Although the national labor market experienced one uninterrupted period of recession between May 2000 and November 2003, two District states-Indiana and Mississippi-saw brief periods of expansion during their overall recession experience. Indiana's labor market saw a "double dip" in that it returned to expansion in May 2002, only to dip back into recession just four months later. Mississippi actually saw a "triple dip," exiting recession in April 2002 and July 2003, only to return to recession two and six months later, respectively.

The final column of the table indicates the total number of months that each state's labor market was in recession during the period surrounding the 2001 NBER recession. Illinois, Mississippi and Missouri were in recession for between seven and 11 months more than was the U.S. labor market, which was in recession for 42 months. In contrast, all of the other four District states were in recession for fewer months than the country as a whole.

Labor-Market Recessions

  End of expansion
End of final
recession period
Number of
recession periods
Total months
of recession
Arkansas March 2000 July 2003 1 40
Illinois June 2000 June 2004 1 49
Indiana March 2000 July 2003 2 36
Kentucky April 2000 July 2003 1 39
Mississippi August 1999 July 2004 3 51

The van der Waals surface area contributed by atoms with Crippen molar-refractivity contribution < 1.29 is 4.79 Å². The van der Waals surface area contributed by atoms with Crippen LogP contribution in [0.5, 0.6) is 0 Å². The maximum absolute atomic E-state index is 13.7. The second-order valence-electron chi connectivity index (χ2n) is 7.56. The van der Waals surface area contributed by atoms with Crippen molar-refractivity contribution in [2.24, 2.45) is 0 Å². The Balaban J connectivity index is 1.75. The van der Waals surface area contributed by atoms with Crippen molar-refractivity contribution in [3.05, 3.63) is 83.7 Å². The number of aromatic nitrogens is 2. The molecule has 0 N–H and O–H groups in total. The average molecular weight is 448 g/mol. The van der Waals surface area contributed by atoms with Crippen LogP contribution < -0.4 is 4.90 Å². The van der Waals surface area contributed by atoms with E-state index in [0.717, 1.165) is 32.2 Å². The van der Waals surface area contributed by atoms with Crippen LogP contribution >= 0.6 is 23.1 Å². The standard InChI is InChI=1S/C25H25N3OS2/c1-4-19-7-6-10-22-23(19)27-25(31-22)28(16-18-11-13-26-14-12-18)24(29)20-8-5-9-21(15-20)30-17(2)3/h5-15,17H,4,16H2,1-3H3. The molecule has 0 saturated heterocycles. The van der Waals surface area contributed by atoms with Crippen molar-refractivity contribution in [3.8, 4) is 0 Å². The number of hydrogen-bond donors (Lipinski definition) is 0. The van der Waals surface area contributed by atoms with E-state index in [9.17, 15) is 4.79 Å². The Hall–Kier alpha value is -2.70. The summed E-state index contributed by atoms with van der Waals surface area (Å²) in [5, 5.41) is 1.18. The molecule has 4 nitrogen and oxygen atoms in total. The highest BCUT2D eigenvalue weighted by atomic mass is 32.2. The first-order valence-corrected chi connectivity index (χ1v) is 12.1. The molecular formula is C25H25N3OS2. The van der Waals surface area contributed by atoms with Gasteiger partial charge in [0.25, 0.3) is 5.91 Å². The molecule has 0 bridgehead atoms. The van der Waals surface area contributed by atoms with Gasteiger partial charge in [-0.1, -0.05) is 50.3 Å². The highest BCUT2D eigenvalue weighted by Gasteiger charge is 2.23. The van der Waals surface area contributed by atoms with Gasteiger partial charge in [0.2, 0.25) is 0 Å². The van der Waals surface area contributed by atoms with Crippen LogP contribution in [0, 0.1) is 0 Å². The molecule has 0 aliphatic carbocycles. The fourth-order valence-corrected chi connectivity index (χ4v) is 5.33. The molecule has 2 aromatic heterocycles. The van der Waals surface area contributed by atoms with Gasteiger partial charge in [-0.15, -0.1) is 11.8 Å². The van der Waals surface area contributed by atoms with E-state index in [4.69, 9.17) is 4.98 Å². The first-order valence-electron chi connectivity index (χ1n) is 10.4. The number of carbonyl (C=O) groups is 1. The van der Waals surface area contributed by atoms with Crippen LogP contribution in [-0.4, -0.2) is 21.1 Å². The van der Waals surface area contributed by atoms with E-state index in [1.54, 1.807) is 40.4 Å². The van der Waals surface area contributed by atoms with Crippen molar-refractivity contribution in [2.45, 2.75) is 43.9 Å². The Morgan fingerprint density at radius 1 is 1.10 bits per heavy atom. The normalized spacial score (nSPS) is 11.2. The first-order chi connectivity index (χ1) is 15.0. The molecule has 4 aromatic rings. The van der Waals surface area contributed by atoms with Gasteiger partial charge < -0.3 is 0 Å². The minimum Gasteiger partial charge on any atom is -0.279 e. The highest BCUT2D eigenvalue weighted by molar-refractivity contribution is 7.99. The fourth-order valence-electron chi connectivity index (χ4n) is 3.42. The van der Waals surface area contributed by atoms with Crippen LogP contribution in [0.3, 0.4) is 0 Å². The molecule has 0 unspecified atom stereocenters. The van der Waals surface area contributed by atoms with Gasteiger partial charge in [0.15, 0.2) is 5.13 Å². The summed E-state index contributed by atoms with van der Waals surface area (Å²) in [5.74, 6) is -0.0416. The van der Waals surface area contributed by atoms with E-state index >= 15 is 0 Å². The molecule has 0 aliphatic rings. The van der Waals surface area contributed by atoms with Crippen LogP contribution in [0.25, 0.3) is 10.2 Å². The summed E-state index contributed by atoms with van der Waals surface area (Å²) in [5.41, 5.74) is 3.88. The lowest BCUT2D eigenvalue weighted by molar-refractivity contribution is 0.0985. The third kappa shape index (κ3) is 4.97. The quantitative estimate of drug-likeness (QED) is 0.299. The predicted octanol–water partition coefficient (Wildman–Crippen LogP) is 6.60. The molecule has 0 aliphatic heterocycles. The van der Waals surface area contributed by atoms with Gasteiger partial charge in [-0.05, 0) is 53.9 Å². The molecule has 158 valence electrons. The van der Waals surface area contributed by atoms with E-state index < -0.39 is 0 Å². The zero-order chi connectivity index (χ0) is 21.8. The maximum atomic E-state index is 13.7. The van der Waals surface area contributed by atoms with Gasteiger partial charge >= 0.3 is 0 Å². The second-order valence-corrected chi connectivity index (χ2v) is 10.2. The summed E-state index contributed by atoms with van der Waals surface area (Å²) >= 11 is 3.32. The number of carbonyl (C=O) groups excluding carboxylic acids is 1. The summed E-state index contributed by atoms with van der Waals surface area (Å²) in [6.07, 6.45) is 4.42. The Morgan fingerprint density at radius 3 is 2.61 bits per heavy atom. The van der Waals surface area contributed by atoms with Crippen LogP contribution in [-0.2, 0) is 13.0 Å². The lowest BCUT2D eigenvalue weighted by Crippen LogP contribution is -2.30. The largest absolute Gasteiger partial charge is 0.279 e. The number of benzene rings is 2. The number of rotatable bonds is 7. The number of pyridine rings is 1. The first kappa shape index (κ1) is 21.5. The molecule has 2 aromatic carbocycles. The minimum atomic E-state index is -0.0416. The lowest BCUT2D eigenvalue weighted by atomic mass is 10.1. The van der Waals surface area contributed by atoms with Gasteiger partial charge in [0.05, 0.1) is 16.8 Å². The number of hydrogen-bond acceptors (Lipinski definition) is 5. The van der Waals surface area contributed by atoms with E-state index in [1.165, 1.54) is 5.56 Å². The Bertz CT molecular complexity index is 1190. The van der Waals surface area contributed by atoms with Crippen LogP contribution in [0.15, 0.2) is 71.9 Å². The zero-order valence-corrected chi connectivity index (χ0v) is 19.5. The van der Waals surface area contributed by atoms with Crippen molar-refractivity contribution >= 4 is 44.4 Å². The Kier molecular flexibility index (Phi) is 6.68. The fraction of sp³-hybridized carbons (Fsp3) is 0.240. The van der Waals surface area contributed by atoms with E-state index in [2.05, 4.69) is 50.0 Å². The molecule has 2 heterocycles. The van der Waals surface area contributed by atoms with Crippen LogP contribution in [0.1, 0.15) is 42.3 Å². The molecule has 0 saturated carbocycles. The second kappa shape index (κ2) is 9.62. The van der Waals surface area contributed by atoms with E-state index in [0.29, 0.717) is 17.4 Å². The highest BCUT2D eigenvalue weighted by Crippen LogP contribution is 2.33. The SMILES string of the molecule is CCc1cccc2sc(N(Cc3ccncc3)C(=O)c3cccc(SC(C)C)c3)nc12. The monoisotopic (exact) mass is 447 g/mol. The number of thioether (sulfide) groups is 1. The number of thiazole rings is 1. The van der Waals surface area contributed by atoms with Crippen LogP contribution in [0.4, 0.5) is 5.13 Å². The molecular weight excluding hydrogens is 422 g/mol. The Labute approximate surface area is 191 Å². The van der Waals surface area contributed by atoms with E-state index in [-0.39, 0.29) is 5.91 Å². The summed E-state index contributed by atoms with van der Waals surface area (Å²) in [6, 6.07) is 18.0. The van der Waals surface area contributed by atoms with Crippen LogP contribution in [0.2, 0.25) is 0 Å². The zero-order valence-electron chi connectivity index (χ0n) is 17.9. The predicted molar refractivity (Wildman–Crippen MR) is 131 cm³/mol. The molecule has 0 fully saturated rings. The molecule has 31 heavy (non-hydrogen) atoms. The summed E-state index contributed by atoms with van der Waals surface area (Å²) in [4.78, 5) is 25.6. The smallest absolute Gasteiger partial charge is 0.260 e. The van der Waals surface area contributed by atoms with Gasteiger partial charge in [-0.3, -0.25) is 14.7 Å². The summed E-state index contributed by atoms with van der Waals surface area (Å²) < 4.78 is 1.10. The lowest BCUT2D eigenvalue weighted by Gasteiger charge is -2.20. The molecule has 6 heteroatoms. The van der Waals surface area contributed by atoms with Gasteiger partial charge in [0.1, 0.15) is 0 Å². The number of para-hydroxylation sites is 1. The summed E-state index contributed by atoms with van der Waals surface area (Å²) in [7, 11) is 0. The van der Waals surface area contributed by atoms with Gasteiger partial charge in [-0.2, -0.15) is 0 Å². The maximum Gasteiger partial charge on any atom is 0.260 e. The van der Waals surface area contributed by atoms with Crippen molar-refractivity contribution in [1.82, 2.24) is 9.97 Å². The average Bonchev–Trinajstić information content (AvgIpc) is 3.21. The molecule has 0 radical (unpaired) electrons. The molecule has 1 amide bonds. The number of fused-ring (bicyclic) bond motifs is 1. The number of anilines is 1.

Missouri February 2000 July 2004 1 53
Tennessee March 2000 August 2003 1 41
United States May 2000 November 2003 1 42



  1. Owyang, Michael T.; Piger, Jeremy; and Wall, Howard J. "The 2001 Recession and the States of the Eighth Federal Reserve District." Federal Reserve Bank of St. Louis Regional Economic Development, Vol. 1, No. 1, 2005, forthcoming. [back to text]
  2. Owyang, Michael T.; Piger, Jeremy; and Wall, Howard J. "Business Cycle Phases in U.S. States." Review of Economics and Statistics, Vol. 87, No. 4, November 2005, forthcoming. [back to text]

Commenting Policy: We encourage comments and discussions on our posts, even those that disagree with conclusions, if they are done in a respectful and courteous manner. All comments posted to our blog go through a moderator, so they won't appear immediately after being submitted. We reserve the right to remove or not publish inappropriate comments. This includes, but is not limited to, comments that are:
  • Vulgar, obscene, profane or otherwise disrespectful or discourteous
  • For commercial use, including spam
  • Threatening, harassing or constituting personal attacks
  • Violating copyright or otherwise infringing on third-party rights
  • Off-topic or significantly political
The St. Louis Fed will only respond to comments if we are clarifying a point. Comments are limited to 1,500 characters, so please edit your thinking before posting. While you will retain all of your ownership rights in any comment you submit, posting comments means you grant the St. Louis Fed the royalty-free right, in perpetuity, to use, reproduce, distribute, alter and/or display them, and the St. Louis Fed will be free to use any ideas, concepts, artwork, inventions, developments, suggestions or techniques embodied in your comments for any purpose whatsoever, with or without attribution, and without compensation to you. You will also waive all moral rights you may have in any comment you submit.
comments powered by Disqus

The St. Louis Fed uses Disqus software for the comment functionality on this blog. You can read the Disqus privacy policy. Disqus uses cookies and third party cookies. To learn more about these cookies and how to disable them, please see this article.